This number one cause of death in America is due to build-up of fatty deposits in the arteries of the body called atherosclerotic plaque. As this build-up, accumulates, and it often begins in childhood, the critical blood vessels that deliver oxygen and nutrition to all parts of the body begin to harden and clog. As it worsens, important organs begin to suffer from the lack of adequate oxygen, nutrients, and ability to remove waste. When that happens in the heart, you begin suffering from pain called angina with exertion. It is your heart muscle crying for oxygen. When it happens in the brain, you might suffer from TIAs (transient ischemic attacks) or what some people call mini-strokes. It was in the 1930s and 1940s that doctors who were working in parts of Africa noticed that heart disease, which was becoming more and more common in Western countries, was rarely seen in the many African hospitals they serviced. They wondered if people were just dying too young to get heart disease in the first place. So they did autopsies on hundreds of Africans who were age matched with Americans that had had autopsies. They found that out of the 632 autopsies conducted in St. Louis, Missouri, 136 people had had heart attacks. On the other hand, in the same number of Ugandan autopsies, there was not a single heart attack. As it turns out, less than 1 in a 1,000 Ugandans were experiencing heart attacks. It was also noted that blood cholesterol levels were very low. The African diet was centered on plant-derived foods such as grains and vegetables. The high fiber and very low levels of animal fat led to average cholesterol levels of under 150 mg/dL, similar to people who eat plant-based diets. What this means is that heart disease may be a choice.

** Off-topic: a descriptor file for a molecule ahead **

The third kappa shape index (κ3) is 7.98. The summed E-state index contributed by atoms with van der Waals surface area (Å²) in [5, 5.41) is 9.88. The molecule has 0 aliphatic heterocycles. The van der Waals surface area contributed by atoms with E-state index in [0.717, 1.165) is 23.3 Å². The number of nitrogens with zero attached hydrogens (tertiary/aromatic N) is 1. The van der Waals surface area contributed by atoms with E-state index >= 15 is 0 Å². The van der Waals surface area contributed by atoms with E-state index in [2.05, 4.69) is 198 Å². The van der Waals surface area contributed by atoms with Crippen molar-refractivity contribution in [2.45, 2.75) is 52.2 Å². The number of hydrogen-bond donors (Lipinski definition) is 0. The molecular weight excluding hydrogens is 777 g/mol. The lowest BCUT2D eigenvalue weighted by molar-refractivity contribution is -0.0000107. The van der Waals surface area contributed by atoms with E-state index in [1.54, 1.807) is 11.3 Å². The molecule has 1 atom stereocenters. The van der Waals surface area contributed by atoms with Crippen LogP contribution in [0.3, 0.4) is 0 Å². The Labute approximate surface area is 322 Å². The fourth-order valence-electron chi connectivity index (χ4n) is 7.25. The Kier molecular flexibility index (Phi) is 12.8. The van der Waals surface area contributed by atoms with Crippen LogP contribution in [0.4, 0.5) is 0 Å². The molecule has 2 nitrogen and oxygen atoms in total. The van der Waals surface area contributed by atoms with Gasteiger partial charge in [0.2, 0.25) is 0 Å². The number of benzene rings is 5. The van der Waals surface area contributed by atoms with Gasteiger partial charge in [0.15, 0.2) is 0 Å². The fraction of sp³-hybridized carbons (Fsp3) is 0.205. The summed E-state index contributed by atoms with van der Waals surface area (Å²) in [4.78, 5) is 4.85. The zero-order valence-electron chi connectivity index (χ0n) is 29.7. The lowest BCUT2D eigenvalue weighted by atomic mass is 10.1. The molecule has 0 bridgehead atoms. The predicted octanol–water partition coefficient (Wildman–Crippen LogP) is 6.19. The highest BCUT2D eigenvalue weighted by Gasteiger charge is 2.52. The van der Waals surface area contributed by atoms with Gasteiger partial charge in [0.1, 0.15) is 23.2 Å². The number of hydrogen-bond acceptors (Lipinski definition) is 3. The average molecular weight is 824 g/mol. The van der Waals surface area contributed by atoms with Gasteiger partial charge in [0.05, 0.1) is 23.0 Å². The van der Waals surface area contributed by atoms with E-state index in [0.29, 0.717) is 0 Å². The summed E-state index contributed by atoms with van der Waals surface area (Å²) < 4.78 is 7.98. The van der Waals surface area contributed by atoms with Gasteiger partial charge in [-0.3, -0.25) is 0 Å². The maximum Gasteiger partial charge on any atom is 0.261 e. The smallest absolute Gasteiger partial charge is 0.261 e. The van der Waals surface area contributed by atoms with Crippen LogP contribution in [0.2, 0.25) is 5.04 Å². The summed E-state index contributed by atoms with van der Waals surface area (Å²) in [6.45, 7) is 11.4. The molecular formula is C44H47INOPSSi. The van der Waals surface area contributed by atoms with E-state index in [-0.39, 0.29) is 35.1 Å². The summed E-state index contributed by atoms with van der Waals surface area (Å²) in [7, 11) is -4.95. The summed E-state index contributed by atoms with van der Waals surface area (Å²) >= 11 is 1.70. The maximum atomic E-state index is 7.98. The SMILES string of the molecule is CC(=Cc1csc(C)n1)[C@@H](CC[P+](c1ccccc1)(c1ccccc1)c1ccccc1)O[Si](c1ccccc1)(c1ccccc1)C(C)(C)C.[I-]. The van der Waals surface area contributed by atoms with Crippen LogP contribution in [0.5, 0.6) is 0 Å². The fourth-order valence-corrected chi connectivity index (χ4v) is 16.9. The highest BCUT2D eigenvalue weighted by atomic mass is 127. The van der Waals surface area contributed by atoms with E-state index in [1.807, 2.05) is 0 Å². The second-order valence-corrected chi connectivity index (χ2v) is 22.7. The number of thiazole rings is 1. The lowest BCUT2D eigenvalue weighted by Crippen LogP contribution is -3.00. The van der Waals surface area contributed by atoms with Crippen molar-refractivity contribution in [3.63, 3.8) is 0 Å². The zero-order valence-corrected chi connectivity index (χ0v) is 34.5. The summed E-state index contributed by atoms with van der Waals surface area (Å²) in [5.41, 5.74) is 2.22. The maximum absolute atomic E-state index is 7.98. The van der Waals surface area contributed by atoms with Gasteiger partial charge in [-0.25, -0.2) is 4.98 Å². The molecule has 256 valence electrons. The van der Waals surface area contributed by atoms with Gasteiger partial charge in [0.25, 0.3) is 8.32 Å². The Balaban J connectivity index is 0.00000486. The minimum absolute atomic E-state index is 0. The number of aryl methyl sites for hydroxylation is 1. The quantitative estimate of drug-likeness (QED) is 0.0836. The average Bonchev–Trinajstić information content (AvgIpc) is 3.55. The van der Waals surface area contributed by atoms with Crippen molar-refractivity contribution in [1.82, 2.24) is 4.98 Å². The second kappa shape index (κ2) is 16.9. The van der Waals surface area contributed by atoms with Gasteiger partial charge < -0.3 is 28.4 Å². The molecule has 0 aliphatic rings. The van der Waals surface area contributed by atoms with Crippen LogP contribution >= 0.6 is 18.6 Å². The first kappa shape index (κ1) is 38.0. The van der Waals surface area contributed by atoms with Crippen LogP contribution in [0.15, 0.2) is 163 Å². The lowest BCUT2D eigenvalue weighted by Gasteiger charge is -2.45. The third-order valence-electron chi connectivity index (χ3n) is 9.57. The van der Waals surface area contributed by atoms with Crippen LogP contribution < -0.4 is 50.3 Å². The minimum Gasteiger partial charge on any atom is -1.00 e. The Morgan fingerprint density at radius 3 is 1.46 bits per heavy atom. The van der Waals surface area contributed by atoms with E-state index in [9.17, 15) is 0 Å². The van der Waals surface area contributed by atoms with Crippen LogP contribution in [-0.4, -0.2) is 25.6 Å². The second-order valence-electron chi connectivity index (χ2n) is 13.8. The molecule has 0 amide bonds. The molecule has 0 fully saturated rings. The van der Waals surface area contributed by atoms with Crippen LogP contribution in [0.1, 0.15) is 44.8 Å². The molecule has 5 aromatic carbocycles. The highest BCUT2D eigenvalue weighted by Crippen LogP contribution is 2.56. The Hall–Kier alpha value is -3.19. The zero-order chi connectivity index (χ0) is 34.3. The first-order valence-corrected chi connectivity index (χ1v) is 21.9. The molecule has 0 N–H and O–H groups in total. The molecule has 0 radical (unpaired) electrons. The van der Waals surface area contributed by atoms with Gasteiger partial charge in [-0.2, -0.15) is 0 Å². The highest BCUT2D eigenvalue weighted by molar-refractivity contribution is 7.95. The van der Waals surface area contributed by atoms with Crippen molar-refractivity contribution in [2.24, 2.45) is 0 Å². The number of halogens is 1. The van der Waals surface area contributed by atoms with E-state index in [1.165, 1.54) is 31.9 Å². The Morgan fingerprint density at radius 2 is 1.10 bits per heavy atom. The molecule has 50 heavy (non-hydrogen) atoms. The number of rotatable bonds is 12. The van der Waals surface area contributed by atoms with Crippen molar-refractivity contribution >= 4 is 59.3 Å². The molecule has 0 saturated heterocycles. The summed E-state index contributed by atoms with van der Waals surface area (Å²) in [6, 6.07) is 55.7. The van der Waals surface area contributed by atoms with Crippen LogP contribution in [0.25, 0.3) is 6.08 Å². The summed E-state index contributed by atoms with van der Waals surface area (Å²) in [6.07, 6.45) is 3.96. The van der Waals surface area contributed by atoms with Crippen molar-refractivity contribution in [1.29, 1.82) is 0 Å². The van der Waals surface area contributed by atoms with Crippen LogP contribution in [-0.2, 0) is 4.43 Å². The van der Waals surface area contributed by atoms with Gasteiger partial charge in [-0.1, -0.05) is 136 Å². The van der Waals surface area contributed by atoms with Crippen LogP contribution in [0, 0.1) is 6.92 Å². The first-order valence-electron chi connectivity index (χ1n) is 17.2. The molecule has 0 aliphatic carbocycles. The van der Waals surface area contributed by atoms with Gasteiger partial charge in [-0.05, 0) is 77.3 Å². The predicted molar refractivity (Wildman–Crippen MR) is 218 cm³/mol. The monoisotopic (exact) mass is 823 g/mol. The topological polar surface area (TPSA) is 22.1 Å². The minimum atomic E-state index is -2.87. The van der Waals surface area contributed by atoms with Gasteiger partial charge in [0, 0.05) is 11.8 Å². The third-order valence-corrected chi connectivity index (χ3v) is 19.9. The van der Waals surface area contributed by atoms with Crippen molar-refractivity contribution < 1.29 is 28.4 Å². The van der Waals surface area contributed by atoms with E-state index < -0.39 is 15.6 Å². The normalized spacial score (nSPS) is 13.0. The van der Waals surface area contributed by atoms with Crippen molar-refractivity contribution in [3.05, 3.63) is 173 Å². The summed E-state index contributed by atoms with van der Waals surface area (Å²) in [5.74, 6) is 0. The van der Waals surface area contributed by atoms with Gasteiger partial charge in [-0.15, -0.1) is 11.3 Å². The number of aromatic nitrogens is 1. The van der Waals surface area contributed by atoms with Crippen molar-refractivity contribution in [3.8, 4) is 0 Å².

So what if your current diet has been increasing your risk for heart disease? The great news is that pioneers such as Nathan Pritikin, Dean Ornish, and Caldwell Esseltyn Jr. have taken patients with advanced heart disease and found that when they placed their patients on a similar plant-based diet, not only did it halt the progression of heart disease but actually began to reverse it. As long as you do not continue to re-injure your body with your food choices, your body will begin to heal itself, ust give it a chance.